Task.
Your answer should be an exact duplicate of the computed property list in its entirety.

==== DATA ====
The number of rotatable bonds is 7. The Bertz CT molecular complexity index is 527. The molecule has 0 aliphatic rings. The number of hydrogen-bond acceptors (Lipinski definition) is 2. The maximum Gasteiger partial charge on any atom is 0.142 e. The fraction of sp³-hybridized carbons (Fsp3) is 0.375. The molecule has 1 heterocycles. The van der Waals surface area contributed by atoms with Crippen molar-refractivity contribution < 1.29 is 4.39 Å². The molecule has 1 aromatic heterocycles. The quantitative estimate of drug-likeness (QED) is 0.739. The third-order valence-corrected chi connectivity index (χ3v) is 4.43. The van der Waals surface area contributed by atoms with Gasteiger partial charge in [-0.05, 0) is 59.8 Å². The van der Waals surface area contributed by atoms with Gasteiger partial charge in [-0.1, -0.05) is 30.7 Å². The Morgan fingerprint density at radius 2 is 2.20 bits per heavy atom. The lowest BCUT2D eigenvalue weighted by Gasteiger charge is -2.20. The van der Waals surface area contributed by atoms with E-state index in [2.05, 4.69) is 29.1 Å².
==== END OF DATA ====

The number of rotatable bonds is 7. The Bertz CT molecular complexity index is 527. The molecule has 0 aliphatic rings. The number of hydrogen-bond acceptors (Lipinski definition) is 2. The maximum Gasteiger partial charge on any atom is 0.142 e. The fraction of sp³-hybridized carbons (Fsp3) is 0.375. The molecule has 1 heterocycles. The van der Waals surface area contributed by atoms with Crippen molar-refractivity contribution < 1.29 is 4.39 Å². The molecule has 1 aromatic heterocycles. The quantitative estimate of drug-likeness (QED) is 0.739. The third-order valence-corrected chi connectivity index (χ3v) is 4.43. The van der Waals surface area contributed by atoms with Gasteiger partial charge in [-0.05, 0) is 59.8 Å². The van der Waals surface area contributed by atoms with Gasteiger partial charge in [-0.1, -0.05) is 30.7 Å². The Morgan fingerprint density at radius 2 is 2.20 bits per heavy atom. The lowest BCUT2D eigenvalue weighted by Gasteiger charge is -2.20. The van der Waals surface area contributed by atoms with E-state index in [2.05, 4.69) is 29.1 Å².